Japan pulls plug on troubled Monju fast breeder reactor

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  • 8

    klausdorth

    Another "waste(ed)" project where millions and millions have been spent.

    .... “a long term project” ....

    Yup, more than 10 years now without any results, another couple of decades until destruction?

  • 2

    Citizen2012

    The government “will not restart (Monju) as a nuclear reactor and will take steps to decommission it,” science minister Hirokazu Matsuno told the governor of western Japan’s Fukui Prefecture where it is located.

    Now let's start another new black hole money for the decommissioning process.

  • 6

    since1981

    Guess all the top dogs can't get anymore pocket money so they decided to scrap it. Just another project with tax payers money well spent...... again.

  • 9

    Disillusioned

    It's three decades of wasting billions on a pipe dream money pit. This technology was an unproven theory from the early days of nuclear technology that Japan jumped on with yen signs in their eyes. The saddest thing is, at the time, the international nuclear physicists said it would never work. Obviously, they were right!

  • 10

    wanderlust

    60 minutes of power from this leaky sodium-cooled reactor have cost more than 1 trillion Yen!

    But never mind; decommissioning it will cost at least another 300 billion yen, more largesse for those companies with snouts in the nuclear village trough. And most people know that estimates and timelines for anything nuclear-related have a tendency to grow at a quicker rate than the radiation decays!

  • 5

    marcelito

    *The area around the Monju facility will be turned into a research center for nuclear technology, including plans to explore a different type of fast breeder reactor, according to the ministry. It will remain “a long term project” that will also involve cross-border joint research, it said. *

    How long will the Japanese public tolerate this insanity - this money pit that cost trillions and will cost trillion again in decomissioning is not enough...The industry bosses and bureaucrats now want to spend even more on developing a another "new type of fast breeder reactor in co operation with France. For stuff like this there seem to be botomless supply of government funds , trillions thrown left ,right and centre yet the same govt. cries poor and "has to " increase the average Joe,s taxes, cut their pension payments, increase medical fees etc. But when it comes to nuclear energy, Olympics, grants to overseas countries, public pork barrel projects, etc....the money is no issue whatsoever. And yet the public just shrugs shoulders and mumbles "shooganai" and "gaman shinayto". TIJ incredible.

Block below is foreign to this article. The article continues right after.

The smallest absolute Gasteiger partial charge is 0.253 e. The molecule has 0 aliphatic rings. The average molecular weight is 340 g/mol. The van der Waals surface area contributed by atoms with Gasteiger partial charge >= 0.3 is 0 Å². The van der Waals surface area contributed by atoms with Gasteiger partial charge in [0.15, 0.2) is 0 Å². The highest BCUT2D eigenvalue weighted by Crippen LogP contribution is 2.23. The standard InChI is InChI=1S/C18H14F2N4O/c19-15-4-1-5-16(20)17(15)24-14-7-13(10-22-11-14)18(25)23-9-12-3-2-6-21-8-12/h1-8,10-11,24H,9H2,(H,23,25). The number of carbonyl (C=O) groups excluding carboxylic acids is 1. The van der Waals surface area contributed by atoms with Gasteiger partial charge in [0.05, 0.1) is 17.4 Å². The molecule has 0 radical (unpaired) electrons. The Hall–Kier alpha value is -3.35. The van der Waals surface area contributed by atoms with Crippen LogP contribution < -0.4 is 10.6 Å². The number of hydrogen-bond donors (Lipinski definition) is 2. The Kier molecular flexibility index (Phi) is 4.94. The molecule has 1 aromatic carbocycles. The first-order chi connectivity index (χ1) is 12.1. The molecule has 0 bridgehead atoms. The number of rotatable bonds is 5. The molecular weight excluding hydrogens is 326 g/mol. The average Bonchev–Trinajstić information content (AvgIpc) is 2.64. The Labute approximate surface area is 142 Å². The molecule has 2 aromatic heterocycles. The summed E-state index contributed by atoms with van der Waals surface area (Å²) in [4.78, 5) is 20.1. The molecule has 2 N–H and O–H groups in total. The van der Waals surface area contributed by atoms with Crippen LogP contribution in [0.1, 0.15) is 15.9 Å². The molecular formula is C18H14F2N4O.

• -11

    dcog9065

    What a poor decision, you might as well at least attempt to take the project to completion instead of just decommissioning completely. Any experimental technology is going to have costs, but that is the price of innovation. The arbitrariness of the decision is even quite suspicious

  • -12

    kazetsukai

    The project was worth the effort and should have been continued. The technology was safe and sound. The only problem was the lack of public awareness and education.

    The major influence was by the world organizations which did not want the technology advanced to a point where the fossil fuel and the current nuclear energy program would lose their value and thus the investment and the profits now being obtained.

    Should it have been brought to a successful conclusion, it would be similar to the hydrogen technology which Toyota so gracefully shared FREE with the world.

    It would not be a surprise of some nation such as China, France, Germany or even the USA would suddenly declare that they had achieved what this facility would have achieved with much more safety and refinement.

    I can only see this as an international political pressure from the energy companies.

    I hope I am wrong. However the power of the organized international energy companies are far reaching, just as the global warming issue being touted by the UN to start a carbon tax on those countries emitting such gasses. Interestingly the energy companies are NOT opposed to such a move. Which brings to question why they are not opposed to it?

  • 5

    smithinjapan

    kazetsukai: "The only problem was the lack of public awareness and education."